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"LICHen population gENetics and genOMICS - Gene expression, neutral and adaptive genetic variation in natural populations of Peltigera membranacea"

Final Report Summary - LICHENOMICS (LICHen population gENetics and genOMICS - Gene expression, neutral and adaptive genetic variation in natural populations of Peltigera membranacea)

One of the major questions pertaining to climate change is whether species can respond to rapid climate change, and avoid extinction. Many argue that contemporary climate change is a primary threat to biodiversity worldwide. In order to persist, populations must adapt to or tolerate the changed environmental conditions in situ, or migrate to sites with suitable conditions. To understand a species' response to climate change, it is thus essential to quantify the species' spread, its tolerance due to phenotypic plasticity, and its potential for adaptation through selection on adaptive phenotypes. The goal of this project is to assess the impacts of climate change on populations of the lichen fungus Peltigera membranacea by studying migration, adaptation and tolerance with landscape genetics, landscape genomics and experimental transcriptomics.
About one fifth of all fungi form lichen symbioses, and more than 15,000 species of lichen-forming fungi are known. Lichens are important components of terrestrial biota worldwide, contribute to important ecosystem functions such as nutrient cycling, food supply and habitat for invertebrates. Lichen-rich communities are known to host particularly high invertebrate diversity. Little is known about how environmental changes such as climate warming affect populations of lichen-forming fungi, but it is to be expected that mutualistic symbioses, fine-tuned associations of two or more partners interacting with each other to mutual benefit, might be strongly affected by climate change. Indeed, results from species distribution modeling based on bioclimatic envelopes predict major future range shifts for several species of lichen-forming fungi. Some lichen fungi show evidence of restricted gene flow or low dispersal ability. If unable to tolerate the conditions created by rapid climatic change, these species have an elevated extinction risk due to their limited ability to shift ranges. Thus, it is important to study gene flow patterns in lichen fungi and their potential for adaptation to a changing environment.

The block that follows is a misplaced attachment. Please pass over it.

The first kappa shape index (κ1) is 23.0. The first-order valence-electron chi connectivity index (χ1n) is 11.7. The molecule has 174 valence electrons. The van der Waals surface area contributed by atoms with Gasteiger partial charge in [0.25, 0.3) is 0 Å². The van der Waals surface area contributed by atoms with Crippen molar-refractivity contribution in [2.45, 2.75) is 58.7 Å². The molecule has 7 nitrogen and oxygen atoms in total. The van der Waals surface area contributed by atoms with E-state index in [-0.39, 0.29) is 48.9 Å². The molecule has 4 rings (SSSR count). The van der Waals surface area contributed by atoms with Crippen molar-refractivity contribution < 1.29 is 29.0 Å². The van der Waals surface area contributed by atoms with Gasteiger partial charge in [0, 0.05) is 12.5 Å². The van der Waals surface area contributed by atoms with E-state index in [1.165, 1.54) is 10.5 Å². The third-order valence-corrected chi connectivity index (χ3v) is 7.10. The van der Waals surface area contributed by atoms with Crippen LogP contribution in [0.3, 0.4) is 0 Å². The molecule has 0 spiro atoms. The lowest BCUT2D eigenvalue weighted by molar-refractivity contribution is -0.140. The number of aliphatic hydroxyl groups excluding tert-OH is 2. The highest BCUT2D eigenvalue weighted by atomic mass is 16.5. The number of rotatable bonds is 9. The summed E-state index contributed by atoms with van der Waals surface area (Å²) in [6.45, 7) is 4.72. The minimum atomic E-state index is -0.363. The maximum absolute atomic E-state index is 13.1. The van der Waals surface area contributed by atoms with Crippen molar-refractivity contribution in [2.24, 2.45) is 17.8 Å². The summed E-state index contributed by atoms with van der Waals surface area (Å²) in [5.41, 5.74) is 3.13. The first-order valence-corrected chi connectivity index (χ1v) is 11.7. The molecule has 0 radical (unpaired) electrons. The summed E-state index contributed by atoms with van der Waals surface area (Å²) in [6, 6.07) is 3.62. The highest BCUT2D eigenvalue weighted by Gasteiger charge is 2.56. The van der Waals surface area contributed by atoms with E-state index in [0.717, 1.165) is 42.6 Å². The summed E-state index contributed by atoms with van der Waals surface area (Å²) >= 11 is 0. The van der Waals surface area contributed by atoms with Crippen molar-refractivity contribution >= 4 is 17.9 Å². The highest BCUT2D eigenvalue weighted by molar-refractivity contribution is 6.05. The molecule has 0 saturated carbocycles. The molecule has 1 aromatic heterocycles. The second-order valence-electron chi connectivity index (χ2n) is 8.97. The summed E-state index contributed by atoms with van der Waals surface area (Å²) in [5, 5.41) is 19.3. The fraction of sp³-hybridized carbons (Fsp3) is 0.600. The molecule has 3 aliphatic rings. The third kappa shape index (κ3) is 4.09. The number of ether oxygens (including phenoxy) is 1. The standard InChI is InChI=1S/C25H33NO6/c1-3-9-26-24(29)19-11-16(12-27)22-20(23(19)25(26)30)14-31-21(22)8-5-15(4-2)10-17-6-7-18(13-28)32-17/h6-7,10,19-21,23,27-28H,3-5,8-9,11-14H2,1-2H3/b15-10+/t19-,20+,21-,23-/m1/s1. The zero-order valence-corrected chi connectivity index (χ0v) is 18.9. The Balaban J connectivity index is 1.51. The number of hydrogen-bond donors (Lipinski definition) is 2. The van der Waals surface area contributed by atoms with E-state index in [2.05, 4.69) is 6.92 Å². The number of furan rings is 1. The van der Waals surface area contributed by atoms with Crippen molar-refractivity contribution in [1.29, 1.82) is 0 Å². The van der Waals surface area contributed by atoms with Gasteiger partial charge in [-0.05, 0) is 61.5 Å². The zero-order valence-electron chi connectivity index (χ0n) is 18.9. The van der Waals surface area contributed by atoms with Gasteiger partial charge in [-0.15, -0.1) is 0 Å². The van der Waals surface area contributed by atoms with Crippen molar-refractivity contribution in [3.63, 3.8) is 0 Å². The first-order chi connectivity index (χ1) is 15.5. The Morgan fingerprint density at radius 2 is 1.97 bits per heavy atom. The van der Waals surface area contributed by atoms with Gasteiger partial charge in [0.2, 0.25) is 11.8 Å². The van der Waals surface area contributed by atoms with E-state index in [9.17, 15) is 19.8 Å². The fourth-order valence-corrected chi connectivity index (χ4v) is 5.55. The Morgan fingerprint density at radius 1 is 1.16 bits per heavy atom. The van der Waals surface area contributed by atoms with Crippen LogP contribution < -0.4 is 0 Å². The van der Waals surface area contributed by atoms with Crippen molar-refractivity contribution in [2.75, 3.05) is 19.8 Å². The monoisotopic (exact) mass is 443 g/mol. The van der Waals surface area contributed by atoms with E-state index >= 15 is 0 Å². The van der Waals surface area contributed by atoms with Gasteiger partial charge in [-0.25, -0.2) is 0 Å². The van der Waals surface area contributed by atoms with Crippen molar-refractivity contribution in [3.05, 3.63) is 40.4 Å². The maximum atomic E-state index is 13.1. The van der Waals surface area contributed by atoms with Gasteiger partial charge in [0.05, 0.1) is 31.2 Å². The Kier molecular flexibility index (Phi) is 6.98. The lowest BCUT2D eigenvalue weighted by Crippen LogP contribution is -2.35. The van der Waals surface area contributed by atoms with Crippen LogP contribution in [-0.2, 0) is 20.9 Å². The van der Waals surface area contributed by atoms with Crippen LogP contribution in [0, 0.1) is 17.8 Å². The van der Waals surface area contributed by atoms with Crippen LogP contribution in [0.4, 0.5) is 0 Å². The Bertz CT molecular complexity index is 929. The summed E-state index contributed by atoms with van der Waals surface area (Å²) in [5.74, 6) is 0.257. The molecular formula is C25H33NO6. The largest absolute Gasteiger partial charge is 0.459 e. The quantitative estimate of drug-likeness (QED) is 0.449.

Peltigera membranacea (Ach.) Nyl. (lichenized Ascomycetes) is a terricolous lichen distributed in North America, Europe, Asia, and Africa. This species is one of the key players in carbon and nitrogen cycling in ecosystems at northern latitudes due to its symbiosis with cyanobacteria of the genus Nostoc and its high abundance in terrestrial, vegetated habitats. Substantial genomic resources were available for P. membranacea in the lab of the Icelandic host at the start of the project. We used this lichen-forming fungus as a study species to quantify various aspects of relevance to predict the species' performance in a changing climate. The main objectives of this project were the following: 1) To evaluate whether P. membranacea is able to migrate to new sites with favorable conditions. 2) To assess whether P. membranacea may tolerate changed environmental conditions in situ by changes in gene expression that would allow it to tolerate changed conditions. 3) To evaluate whether populations of P. membranacea are able to adapt to changed climatic conditions.